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A Northland school has discovered that a skeleton thought to have been plastic was actually real.
Teachers at a Northland school have made the macabre discovery that a skeleton thought to have been plastic was actually real.

The skeleton, made up of a skull and one side of the body, had been used as a teaching aide at Totara North School in Kaeo, the Northern Advocate reported.

Principal Bastienne Kruger was about to use it in a lesson showing how the human skeleton fitted together when she realised it was not plastic after all.

"When we realised it was real we wanted to do right by this poor person, but we didn't know how - so we phoned the hospital, and they suggested we bring it to the police."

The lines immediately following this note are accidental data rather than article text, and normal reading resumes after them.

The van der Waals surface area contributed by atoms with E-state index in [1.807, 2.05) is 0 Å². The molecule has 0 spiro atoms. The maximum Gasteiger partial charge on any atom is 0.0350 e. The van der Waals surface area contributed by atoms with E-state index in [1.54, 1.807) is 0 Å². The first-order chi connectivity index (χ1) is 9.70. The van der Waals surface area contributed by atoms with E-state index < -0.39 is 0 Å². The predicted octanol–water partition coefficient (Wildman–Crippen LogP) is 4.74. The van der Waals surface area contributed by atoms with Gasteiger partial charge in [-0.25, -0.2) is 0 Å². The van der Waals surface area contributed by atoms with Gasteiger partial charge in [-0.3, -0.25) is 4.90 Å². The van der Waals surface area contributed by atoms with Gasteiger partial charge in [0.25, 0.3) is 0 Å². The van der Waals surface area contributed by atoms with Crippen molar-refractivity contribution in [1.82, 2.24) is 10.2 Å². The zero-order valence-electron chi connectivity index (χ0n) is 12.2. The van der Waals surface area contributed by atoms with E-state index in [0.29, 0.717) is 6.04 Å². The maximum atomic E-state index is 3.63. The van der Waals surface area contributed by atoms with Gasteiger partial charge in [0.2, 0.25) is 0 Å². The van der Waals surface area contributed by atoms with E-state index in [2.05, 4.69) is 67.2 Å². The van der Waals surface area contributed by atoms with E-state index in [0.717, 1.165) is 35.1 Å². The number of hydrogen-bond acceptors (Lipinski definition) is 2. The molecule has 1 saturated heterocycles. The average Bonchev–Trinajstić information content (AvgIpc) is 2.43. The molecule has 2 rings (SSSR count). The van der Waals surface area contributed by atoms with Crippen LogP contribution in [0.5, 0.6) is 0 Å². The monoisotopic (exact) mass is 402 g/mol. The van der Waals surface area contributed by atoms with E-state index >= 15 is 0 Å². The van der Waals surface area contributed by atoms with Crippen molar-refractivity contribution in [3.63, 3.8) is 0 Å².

Senior Sergeant Peter Robinson of Kerikeri police called in staff from the Historic Places Trust, who determined it was not a pre-European skeleton from New Zealand, but most likely from China or India.

The trust's Northland manager Stuart Park said the polished surfaces suggested the bones had been professionally prepared.

From examining the pelvis it was clearly male and from the fusion of skull bones, an adult.

Mr Park said the 19th and early 20th centuries saw a considerable trade in skeletons from India and China for medical education, making those countries the most likely origin of the bones.